Quantum Computing project
Fiber Optics project
Solar Power reseach project
Kabuki Democracy: Why a Progressive Presidency Is Impossible, for Now Even with supermajorities in both houses of Congress behind them, American presidents cannot pass the kind of transformative progressive legislation that Barack Obama promised in his 2008 presidential campaign. Here's why. Few progressives would take issue with the argument that, significant accomplishments notwithstanding, the Obama presidency has been a big disappointment. As Mario Cuomo famously observed, candidates campaign in poetry but govern in prose. Still, Obama supporters have been asked to swallow some painfully "prosaic" compromises.
Back in 1958, Ted Schwarzrock was an 8-year-old third grader when he became one of the “Torrance kids,” a group of nearly 400 Minneapolis children who completed a series of creativity tasks newly designed by professor E. Paul Torrance. Schwarzrock still vividly remembers the moment when a psychologist handed him a fire truck and asked, “How could you improve this toy to make it better and more fun to play with?” He recalls the psychologist being excited by his answers.
Caleb Kenna for The New York Times Joyce Irvine was removed July 1 as principal of Wheeler Elementary in Burlington, Vt., to comply with rules allowing the district to seek stimulus funds. John Mudasigana, one of many recent African refugees whose children attend the high-poverty school, says he is grateful for how Ms. On Education - A Popular Principal, Wounded by Good Intentions
Trip Gabriel, New York Times At Rhode Island College, a freshman copied and pasted from a website's frequently asked questions page about homelessness -- and did not think he needed to credit a source in his assignment because the page did not include author information. At DePaul University, the tip-off to one student's copying was the purple shade of several paragraphs he had lifted from the Web; when confronted by a writing tutor his professor had sent him to, he was not defensive -- he just wanted to know how to change purple text to black. As Internet influence has grown, students less aware of plagiarizing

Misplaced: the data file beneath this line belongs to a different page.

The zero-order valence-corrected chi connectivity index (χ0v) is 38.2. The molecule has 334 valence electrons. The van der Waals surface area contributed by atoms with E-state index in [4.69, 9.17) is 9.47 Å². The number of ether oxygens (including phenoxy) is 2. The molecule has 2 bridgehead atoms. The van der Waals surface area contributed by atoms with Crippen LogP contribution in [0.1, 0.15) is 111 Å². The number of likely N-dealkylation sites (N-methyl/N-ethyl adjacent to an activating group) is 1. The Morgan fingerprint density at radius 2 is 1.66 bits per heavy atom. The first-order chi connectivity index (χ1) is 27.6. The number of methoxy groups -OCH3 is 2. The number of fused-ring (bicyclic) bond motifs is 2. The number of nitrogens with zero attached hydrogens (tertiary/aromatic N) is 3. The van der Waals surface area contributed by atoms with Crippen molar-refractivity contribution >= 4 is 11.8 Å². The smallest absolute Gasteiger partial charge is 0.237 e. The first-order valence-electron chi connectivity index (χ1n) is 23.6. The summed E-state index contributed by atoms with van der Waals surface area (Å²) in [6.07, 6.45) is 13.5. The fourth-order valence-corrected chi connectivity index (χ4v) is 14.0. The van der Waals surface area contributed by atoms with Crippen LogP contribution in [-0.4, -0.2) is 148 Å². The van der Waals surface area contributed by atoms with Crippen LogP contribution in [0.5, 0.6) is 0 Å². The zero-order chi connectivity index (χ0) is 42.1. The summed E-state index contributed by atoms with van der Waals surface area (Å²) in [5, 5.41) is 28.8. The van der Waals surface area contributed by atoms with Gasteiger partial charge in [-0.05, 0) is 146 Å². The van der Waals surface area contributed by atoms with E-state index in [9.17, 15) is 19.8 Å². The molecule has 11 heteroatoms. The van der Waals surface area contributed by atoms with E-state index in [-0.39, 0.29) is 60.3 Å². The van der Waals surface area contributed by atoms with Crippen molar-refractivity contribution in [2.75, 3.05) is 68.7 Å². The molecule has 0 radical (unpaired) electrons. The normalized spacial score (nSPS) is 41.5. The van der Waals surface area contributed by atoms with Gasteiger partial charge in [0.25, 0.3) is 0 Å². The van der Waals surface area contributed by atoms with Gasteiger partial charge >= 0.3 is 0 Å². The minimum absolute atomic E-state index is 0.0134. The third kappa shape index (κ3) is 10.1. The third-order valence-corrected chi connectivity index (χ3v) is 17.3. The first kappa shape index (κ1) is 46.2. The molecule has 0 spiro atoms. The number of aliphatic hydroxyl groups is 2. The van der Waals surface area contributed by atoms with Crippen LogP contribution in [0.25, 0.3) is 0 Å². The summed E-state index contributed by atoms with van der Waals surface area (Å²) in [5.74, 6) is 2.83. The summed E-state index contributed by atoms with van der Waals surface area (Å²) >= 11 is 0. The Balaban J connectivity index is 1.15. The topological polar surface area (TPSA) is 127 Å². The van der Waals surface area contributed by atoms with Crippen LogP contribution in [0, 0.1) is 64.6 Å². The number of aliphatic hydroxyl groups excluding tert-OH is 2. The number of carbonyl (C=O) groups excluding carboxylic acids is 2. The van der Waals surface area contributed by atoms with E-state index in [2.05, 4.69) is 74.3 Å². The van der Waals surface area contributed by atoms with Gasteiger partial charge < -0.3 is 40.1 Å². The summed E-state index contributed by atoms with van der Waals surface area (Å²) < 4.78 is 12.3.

How Should Schools Handle Cyberbullying?
The Stupidity Of Liberal Apathy Activists at last week’s Netroots Nation talked about disappointment and disillusionment. The polls show a slow, steady decline in support for the president among Democrats. Neither sample captures perfectly the state of the liberal mind this summer, but you’d have to be pretty oblivious not to see that President Obama, and the Democrats, are losing the love of their base.
MBTI - 2010-08-05
Updated Aug. 6, 2010 12:01 a.m. ET Being an Arab leader has its rewards: the suite at the Waldorf-Astoria during the United Nations General Assembly, travel in your own plane, plenty of cash, even job security—whether kings, sheiks or presidents, with or without elections, most serve for life. But the advantages must seem dwarfed by the problems that face the Arab world this summer. The Shia in Iran seem to be building a bomb, Iran's ally Syria is taking over Lebanon (again), Yemen is collapsing (again), Egypt's President Mubarak is said to be dying and the Palestinian-Israeli conflict is back on the front pages. For Arab Nations, the Threat of a Nuclear Iran Puts Israel in a New Light | By Elliott Abrams
Traveler to the undiscovere'd country I watched Christopher Hitchens' CNN interview with Anderson Cooper with gathering sympathy. He had cancer. He was going to die.
China Passes Japan to Become No. 2 Economy